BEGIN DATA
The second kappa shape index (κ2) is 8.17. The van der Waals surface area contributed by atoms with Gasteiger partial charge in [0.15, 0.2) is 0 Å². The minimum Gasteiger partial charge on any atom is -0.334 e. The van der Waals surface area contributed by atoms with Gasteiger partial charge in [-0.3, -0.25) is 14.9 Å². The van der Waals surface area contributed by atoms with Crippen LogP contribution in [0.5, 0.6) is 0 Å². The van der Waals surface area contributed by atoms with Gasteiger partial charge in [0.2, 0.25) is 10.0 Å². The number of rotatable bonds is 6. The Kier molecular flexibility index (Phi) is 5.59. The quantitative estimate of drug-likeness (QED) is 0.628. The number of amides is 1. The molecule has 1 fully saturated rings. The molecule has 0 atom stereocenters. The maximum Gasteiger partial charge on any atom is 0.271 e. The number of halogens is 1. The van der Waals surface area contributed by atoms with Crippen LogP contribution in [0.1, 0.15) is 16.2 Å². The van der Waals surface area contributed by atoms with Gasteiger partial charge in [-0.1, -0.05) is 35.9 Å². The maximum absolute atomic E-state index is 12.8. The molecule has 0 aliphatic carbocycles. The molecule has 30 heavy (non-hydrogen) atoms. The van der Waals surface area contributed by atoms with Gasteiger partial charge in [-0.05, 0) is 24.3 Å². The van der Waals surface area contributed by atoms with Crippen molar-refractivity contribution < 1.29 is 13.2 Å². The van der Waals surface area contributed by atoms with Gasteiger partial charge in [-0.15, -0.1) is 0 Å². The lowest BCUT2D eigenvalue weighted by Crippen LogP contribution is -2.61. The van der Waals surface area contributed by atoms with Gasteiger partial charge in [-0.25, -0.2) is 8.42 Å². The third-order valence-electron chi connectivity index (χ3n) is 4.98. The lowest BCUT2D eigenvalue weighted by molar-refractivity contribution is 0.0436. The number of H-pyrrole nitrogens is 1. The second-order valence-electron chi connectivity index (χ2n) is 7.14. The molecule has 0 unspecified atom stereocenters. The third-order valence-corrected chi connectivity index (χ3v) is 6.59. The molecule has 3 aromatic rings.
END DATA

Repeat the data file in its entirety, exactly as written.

The second kappa shape index (κ2) is 8.17. The van der Waals surface area contributed by atoms with Gasteiger partial charge in [0.15, 0.2) is 0 Å². The minimum Gasteiger partial charge on any atom is -0.334 e. The van der Waals surface area contributed by atoms with Gasteiger partial charge in [-0.3, -0.25) is 14.9 Å². The van der Waals surface area contributed by atoms with Crippen LogP contribution in [0.5, 0.6) is 0 Å². The van der Waals surface area contributed by atoms with Gasteiger partial charge in [0.2, 0.25) is 10.0 Å². The number of rotatable bonds is 6. The Kier molecular flexibility index (Phi) is 5.59. The quantitative estimate of drug-likeness (QED) is 0.628. The number of amides is 1. The molecule has 1 fully saturated rings. The molecule has 0 atom stereocenters. The maximum Gasteiger partial charge on any atom is 0.271 e. The number of halogens is 1. The van der Waals surface area contributed by atoms with Crippen LogP contribution in [0.1, 0.15) is 16.2 Å². The van der Waals surface area contributed by atoms with Gasteiger partial charge in [-0.1, -0.05) is 35.9 Å². The maximum absolute atomic E-state index is 12.8. The molecule has 0 aliphatic carbocycles. The molecule has 30 heavy (non-hydrogen) atoms. The van der Waals surface area contributed by atoms with Gasteiger partial charge in [-0.05, 0) is 24.3 Å². The van der Waals surface area contributed by atoms with Crippen molar-refractivity contribution < 1.29 is 13.2 Å². The van der Waals surface area contributed by atoms with Gasteiger partial charge in [-0.15, -0.1) is 0 Å². The lowest BCUT2D eigenvalue weighted by Crippen LogP contribution is -2.61. The van der Waals surface area contributed by atoms with Gasteiger partial charge in [-0.25, -0.2) is 8.42 Å². The third-order valence-electron chi connectivity index (χ3n) is 4.98. The lowest BCUT2D eigenvalue weighted by molar-refractivity contribution is 0.0436. The number of H-pyrrole nitrogens is 1. The second-order valence-electron chi connectivity index (χ2n) is 7.14. The molecule has 0 unspecified atom stereocenters. The third-order valence-corrected chi connectivity index (χ3v) is 6.59. The molecule has 3 aromatic rings.